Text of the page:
I recommend you try flushing and opening in a sharable mode, both tend to help the OS get things to disk faster.  (actually they hinder keeping them in memory.)
0
 

Author Comment

by:gbmgeor
ID: 1168507
I always thought that "closing" would flush the buffers. In fact quoting MS doc - "Use the Close member function. This function closes the file-system file and flushes buffers if necessary."

I will try using flush() (can't open in share mode), but I don't hold out much hope.
0
 
LVL 2

Expert Comment

by:warmcat
ID: 1168508
There is a cool FILE_FLAG_WRITE_THROUGH flag you use with the CreateFile() dwFlagsAndAttributes parameter that may help you here.
0
 
LVL 22

Expert Comment

by:nietod
ID: 1168509
Unfortunately, in Microsoft's (should I say God-like?) wisdom there was no need provide this flag for the CFile class (as far as I can tell.)    But they did provide the flush() function which should correspond to the windows API FlushFileBuffers() and that should do what you want.  The FILE_FLAG_WRITE_THROUGH would be more convenient, though.
0
 
LVL 22

Expert Comment

by:nietod
ID: 1168510
So did this help?
0
 

Author Comment

by:gbmgeor
ID: 1168511
I've not been able to test using the Flush(), but given time I will give it a try. I had already informed the customer that switching the machine off was not considered a valid test, and if he considered the application to be that mission critical then he should invest in a UPS !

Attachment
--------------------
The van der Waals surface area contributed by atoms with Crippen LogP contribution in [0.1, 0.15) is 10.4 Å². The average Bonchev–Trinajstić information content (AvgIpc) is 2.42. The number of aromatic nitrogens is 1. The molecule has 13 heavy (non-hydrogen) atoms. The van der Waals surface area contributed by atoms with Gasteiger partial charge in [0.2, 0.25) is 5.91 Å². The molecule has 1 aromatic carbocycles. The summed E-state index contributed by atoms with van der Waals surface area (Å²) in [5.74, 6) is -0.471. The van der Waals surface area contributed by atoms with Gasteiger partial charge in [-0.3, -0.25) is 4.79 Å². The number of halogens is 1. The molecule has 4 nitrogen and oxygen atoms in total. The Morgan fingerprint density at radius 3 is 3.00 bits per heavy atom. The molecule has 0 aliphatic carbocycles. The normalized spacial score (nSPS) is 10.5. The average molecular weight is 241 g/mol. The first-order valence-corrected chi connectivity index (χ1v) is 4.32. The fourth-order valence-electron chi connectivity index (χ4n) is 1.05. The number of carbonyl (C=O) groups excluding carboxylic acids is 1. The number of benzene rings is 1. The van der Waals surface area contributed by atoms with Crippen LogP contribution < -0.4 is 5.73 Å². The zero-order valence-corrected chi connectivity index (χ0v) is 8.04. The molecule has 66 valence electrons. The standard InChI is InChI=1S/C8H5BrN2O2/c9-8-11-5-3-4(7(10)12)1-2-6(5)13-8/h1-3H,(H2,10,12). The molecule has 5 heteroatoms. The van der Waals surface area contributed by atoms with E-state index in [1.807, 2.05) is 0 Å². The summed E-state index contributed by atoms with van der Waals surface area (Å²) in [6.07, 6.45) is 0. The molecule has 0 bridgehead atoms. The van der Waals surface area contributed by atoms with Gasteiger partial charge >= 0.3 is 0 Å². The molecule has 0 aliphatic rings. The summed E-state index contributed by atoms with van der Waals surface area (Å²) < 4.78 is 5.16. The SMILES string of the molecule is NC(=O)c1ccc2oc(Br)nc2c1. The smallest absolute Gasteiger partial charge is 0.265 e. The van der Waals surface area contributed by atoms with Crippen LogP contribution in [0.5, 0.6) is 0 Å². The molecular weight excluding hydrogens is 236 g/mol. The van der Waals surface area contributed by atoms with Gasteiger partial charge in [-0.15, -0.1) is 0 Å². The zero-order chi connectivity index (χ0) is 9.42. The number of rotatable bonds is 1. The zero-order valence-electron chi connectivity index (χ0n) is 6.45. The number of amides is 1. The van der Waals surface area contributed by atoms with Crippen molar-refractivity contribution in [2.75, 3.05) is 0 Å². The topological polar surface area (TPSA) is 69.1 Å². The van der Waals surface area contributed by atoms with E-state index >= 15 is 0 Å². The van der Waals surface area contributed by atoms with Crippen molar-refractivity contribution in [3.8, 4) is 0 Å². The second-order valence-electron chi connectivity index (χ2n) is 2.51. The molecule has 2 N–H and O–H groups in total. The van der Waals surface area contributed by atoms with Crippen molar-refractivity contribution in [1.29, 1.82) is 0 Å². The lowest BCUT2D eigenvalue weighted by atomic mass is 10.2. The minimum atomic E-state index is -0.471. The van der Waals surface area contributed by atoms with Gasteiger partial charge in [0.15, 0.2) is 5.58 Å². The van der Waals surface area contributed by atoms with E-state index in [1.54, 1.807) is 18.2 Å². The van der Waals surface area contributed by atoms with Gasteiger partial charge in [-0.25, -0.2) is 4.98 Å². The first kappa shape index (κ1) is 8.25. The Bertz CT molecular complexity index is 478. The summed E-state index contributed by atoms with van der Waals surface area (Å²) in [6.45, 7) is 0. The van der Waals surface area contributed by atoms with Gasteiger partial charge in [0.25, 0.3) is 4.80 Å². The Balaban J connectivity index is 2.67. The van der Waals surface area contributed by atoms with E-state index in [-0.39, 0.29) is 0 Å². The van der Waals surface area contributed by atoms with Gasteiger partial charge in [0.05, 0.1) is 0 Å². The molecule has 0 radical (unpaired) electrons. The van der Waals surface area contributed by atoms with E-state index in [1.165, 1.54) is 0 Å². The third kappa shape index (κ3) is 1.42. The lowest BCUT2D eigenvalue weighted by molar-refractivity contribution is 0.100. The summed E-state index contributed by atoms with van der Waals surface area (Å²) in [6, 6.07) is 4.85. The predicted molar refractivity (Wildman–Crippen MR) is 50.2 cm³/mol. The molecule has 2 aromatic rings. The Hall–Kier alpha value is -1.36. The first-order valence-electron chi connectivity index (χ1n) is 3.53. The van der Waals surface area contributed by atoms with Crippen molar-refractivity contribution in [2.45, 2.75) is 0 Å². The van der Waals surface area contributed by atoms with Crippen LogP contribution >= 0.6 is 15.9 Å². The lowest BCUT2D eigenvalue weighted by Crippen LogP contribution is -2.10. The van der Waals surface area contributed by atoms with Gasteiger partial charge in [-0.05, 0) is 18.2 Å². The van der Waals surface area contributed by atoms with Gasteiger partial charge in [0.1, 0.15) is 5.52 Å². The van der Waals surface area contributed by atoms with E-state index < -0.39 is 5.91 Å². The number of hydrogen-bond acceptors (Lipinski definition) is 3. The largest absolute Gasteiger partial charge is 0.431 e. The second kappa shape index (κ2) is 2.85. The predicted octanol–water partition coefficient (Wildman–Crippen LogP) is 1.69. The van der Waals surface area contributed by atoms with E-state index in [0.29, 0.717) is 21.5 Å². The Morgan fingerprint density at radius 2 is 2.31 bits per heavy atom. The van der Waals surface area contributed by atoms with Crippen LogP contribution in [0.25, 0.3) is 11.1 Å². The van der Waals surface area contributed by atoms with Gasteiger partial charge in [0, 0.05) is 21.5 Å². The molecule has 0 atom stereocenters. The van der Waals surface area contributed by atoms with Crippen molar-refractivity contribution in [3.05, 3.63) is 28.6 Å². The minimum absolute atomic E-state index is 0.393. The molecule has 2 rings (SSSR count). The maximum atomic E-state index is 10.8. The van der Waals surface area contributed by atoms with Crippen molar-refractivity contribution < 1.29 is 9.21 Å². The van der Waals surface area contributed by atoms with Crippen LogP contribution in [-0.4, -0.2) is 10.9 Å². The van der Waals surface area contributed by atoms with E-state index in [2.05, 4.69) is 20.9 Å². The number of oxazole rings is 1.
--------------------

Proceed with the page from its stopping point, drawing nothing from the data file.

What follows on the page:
Thanks for your help....

PS : In another application where I use CreateFile() I've already had to use FILE_FLAG_WRITE_THROUGH because of another NT bug when writing to UNC Files :)
0

Featured Post

Free Tool: Postgres Monitoring System

A PHP and Perl based system to collect and display usage statistics from PostgreSQL databases.

One of a set of tools we are providing to everyone as a way of saying thank you for being a part of the community.

Question has a verified solution.

If you are experiencing a similar issue, please ask a related question

Suggested Solutions

Unlike C#, C++ doesn't have native support for sealing classes (so they cannot be sub-classed). At the cost of a virtual base class pointer it is possible to implement a pseudo sealing mechanism The trick is to virtually inherit from a base class…
C++ Properties One feature missing from standard C++ that you will find in many other Object Oriented Programming languages is something called a Property (http://www.experts-exchange.com/Programming/Languages/CPP/A_3912-Object-Properties-in-C.ht…
The viewer will learn how to use the return statement in functions in C++. The video will also teach the user how to pass data to a function and have the function return data back for further processing.
The viewer will learn how to user default arguments when defining functions. This method of defining functions will be contrasted with the non-default-argument of defining functions.

856 members asked questions and received personalized solutions in the past 7 days.

Join the community of 500,000 technology professionals and ask your questions.

Join & Ask a Question